How To Define Conflict Management Skills In Leadership Online Training
Sometimes, the office can feel like an extension of high school, with all the same cliques. You might continue the role you played in high school, or you may have re-invented yourself. The darker side of this situation is that colleagues often squabble, just like kids on the playground. And it’s up to, good, managers to resolve these crises. As well as ensure that everyone plays fair and stays productive in the workplace. If possible, these ‘differences in opinion’ can even be harnessed for everyone’s benefit. Can you entrench these conflict management skills via leadership online training?
6 Insider Tips to Build Leadership Conflict Management Skills In Online Training
1. Gather Feedback From Your Team Leaders
Horizontal organizations are becoming increasingly popular, and they can be an effective corporate system. Having a series of line managers offers better oversight because the process is transparent. Mentorship is more hands-on and because the managerial pool is wider, there are increased opportunities for career progression. Leaders interact with their charges at closer levels, so they have a clearer idea of conflict sources. It could be a personality clash or a minor infraction that built up over time. As you develop the course, gain insight from team leads. They can suggest the topics they’d like to be covered, and any conflict management skills they want to put into practice in leadership online training.
2. Create Contextual Simulations In Leadership Online Training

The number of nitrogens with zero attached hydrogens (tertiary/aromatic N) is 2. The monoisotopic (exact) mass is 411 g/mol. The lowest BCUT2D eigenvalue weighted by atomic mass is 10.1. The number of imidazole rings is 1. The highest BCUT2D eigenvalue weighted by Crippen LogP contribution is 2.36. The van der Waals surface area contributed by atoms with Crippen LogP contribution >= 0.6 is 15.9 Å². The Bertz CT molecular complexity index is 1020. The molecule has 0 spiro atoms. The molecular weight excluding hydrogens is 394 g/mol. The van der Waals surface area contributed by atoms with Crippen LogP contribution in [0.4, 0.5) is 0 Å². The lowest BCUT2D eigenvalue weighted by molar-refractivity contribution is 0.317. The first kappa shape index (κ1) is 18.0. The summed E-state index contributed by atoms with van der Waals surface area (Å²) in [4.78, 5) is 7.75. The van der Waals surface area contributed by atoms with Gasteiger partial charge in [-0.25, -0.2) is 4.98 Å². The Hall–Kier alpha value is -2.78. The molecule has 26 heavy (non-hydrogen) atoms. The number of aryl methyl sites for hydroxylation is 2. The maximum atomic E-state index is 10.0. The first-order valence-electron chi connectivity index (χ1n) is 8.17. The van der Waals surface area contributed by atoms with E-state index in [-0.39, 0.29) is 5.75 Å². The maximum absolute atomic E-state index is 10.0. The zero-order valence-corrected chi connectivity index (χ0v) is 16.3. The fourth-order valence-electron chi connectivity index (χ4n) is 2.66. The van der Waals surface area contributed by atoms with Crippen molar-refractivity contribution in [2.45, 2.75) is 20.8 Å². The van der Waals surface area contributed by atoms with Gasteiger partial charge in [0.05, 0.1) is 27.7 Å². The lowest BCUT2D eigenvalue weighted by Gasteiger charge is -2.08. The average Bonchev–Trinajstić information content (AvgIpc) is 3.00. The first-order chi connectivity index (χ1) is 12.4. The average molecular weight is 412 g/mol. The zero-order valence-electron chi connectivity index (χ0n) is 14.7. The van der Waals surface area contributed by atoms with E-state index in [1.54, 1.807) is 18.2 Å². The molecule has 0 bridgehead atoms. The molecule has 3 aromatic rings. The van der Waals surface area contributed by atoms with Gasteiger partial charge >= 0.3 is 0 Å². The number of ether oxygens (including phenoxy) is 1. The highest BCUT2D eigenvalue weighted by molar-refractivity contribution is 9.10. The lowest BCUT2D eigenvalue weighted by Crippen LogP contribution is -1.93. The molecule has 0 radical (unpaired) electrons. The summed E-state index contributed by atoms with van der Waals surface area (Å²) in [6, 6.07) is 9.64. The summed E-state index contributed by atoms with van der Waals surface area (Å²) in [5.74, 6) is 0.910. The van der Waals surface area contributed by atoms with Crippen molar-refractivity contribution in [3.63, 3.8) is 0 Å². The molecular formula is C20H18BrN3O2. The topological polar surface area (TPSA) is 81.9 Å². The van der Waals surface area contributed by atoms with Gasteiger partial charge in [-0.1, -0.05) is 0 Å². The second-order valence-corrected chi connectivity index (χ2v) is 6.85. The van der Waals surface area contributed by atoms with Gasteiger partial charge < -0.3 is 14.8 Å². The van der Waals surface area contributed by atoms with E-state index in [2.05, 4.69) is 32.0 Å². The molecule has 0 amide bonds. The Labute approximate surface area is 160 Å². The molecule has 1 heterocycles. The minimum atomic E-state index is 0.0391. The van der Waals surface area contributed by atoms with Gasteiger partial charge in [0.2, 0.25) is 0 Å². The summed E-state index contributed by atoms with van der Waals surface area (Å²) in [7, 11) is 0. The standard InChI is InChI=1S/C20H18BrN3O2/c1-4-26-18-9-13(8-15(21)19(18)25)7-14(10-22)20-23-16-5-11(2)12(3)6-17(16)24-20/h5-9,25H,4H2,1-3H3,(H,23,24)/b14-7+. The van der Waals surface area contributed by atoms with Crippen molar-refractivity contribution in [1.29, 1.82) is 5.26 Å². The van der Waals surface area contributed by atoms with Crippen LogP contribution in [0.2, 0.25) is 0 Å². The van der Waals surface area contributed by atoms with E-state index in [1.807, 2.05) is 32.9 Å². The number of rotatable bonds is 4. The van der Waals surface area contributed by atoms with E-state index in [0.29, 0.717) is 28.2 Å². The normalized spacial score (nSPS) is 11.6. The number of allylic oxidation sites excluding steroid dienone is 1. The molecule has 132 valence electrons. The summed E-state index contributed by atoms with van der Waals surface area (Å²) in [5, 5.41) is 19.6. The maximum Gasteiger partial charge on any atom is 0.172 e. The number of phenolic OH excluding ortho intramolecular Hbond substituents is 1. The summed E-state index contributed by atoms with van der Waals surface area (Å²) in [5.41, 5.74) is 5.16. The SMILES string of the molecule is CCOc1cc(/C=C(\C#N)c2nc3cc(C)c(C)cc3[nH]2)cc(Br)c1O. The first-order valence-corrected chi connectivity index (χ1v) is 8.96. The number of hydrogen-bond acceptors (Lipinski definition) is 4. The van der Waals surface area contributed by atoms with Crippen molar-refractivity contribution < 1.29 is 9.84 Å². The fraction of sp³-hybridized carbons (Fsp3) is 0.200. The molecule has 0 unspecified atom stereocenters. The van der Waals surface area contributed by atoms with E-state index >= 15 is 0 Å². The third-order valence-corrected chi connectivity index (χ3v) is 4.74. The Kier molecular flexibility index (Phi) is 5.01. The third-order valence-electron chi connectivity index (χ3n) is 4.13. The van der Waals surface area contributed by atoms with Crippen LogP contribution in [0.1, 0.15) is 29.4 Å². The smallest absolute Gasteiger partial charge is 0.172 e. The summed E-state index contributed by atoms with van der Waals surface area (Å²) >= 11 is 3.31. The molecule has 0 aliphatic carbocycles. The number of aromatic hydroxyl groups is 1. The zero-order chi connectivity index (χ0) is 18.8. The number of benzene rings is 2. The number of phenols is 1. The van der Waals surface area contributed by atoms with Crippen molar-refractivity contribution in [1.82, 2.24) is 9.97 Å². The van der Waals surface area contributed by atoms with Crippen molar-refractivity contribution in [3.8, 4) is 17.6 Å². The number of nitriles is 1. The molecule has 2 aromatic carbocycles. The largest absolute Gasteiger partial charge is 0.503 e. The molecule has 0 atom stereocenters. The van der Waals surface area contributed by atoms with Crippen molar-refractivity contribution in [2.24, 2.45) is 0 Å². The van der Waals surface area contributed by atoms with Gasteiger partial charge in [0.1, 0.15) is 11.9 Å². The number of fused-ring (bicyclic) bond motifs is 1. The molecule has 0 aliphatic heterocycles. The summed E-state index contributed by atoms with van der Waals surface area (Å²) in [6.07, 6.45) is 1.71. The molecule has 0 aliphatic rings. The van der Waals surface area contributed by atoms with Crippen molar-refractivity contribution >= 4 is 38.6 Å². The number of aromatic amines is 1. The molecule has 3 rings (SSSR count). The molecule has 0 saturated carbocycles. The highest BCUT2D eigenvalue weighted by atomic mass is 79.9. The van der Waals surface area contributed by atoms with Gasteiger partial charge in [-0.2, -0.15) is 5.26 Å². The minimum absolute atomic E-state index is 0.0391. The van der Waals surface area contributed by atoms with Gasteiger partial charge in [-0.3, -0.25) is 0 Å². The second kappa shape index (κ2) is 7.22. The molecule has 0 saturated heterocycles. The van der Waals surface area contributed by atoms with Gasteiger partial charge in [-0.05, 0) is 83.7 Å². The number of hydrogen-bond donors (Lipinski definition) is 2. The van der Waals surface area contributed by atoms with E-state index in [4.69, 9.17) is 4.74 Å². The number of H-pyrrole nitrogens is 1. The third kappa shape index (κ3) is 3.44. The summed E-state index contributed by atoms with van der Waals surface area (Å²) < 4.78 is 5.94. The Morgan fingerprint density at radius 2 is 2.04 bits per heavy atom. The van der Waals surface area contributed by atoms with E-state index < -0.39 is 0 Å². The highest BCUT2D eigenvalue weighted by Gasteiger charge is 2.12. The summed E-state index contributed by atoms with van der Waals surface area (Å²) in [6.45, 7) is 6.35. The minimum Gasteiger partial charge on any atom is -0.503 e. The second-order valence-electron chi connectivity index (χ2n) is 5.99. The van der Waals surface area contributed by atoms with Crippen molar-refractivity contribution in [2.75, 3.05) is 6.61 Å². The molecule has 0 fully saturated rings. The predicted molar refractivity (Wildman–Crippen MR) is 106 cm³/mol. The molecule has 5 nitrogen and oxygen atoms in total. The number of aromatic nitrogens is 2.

We always assume workplace conflict is client-driven. This type of training, therefore, focuses on customer care. Its emphasis is on clichéd placation like ‘We apologize for the inconvenience’ and ‘Here’s your ticket number.’ Conflicts between colleagues are more common than customer-facing drama. It can be a challenge to disagree with a peer while maintaining cordial relations. Practice helps though, so give your staff simulations of various uncomfortable contexts. Cultural influence can come into play. For example, they can simulate uneasy discussions about gender, class, race, and so on. Then practice applying those skills to other situations.
3. Teach Non-Verbal Communication
Everyone can recognize ‘the look’ their parent sometimes gives them. They’ve probably adapted a version of it for their own kids. It’s the perfect example of clear non-verbal interaction. Use online videos and simulations to train your team on body language and unspoken cues they may find in the workplace. In intimate relationships, fights can start with a single raised eyebrow, a miss-timed blink, or a dismissive shrug. Colleagues often apply the same standards to each other, except they don’t vocalize it. So, it may simmer and lead to long-term resentments that boil over if you don’t impart effective leadership conflict management skills. Teach your staff to recognize body language and respond accordingly. It could diffuse tension before it begins, and lead to constructive engagement rather than office shouting matches. Non-verbal communication is especially helpful in calming irate customers. Train your team to read a customer’s stance and pre-empt trouble.